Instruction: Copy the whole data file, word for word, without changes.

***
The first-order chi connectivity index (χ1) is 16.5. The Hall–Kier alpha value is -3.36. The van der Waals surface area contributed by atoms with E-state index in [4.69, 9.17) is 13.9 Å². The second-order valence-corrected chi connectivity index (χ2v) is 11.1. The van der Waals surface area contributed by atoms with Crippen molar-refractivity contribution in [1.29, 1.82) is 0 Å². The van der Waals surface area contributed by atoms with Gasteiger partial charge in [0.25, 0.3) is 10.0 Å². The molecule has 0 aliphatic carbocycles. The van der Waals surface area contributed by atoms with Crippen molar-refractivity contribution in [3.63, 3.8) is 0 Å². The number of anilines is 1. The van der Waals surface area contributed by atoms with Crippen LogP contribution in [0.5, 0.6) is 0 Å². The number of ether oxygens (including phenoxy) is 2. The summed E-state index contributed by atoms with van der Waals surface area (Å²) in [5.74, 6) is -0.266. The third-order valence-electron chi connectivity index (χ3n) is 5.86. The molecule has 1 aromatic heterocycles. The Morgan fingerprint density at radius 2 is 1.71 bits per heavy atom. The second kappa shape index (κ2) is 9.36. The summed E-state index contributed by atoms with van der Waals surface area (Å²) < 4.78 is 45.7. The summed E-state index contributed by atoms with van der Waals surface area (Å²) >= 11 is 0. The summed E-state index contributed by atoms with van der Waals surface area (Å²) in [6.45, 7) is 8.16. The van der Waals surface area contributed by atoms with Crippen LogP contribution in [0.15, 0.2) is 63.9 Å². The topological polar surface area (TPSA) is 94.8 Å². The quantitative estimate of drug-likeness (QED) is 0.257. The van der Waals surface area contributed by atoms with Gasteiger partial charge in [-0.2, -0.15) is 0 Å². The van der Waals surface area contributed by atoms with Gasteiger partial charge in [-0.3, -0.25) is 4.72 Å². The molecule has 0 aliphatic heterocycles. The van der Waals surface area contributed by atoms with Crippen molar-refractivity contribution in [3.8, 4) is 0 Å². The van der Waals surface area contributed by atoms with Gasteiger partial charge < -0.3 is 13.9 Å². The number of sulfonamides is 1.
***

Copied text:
The first-order chi connectivity index (χ1) is 16.5. The Hall–Kier alpha value is -3.36. The van der Waals surface area contributed by atoms with E-state index in [4.69, 9.17) is 13.9 Å². The second-order valence-corrected chi connectivity index (χ2v) is 11.1. The van der Waals surface area contributed by atoms with Crippen molar-refractivity contribution in [1.29, 1.82) is 0 Å². The van der Waals surface area contributed by atoms with Gasteiger partial charge in [0.25, 0.3) is 10.0 Å². The molecule has 0 aliphatic carbocycles. The van der Waals surface area contributed by atoms with Crippen molar-refractivity contribution in [3.63, 3.8) is 0 Å². The number of anilines is 1. The van der Waals surface area contributed by atoms with Crippen LogP contribution in [0.5, 0.6) is 0 Å². The number of ether oxygens (including phenoxy) is 2. The summed E-state index contributed by atoms with van der Waals surface area (Å²) in [5.74, 6) is -0.266. The third-order valence-electron chi connectivity index (χ3n) is 5.86. The molecule has 1 aromatic heterocycles. The Morgan fingerprint density at radius 2 is 1.71 bits per heavy atom. The second kappa shape index (κ2) is 9.36. The summed E-state index contributed by atoms with van der Waals surface area (Å²) < 4.78 is 45.7. The summed E-state index contributed by atoms with van der Waals surface area (Å²) >= 11 is 0. The summed E-state index contributed by atoms with van der Waals surface area (Å²) in [6.45, 7) is 8.16. The van der Waals surface area contributed by atoms with Crippen LogP contribution in [0.15, 0.2) is 63.9 Å². The topological polar surface area (TPSA) is 94.8 Å². The quantitative estimate of drug-likeness (QED) is 0.257. The van der Waals surface area contributed by atoms with Gasteiger partial charge in [-0.2, -0.15) is 0 Å². The van der Waals surface area contributed by atoms with Gasteiger partial charge in [-0.3, -0.25) is 4.72 Å². The molecule has 0 aliphatic heterocycles. The van der Waals surface area contributed by atoms with Crippen molar-refractivity contribution in [3.8, 4) is 0 Å². The van der Waals surface area contributed by atoms with Gasteiger partial charge < -0.3 is 13.9 Å². The number of sulfonamides is 1.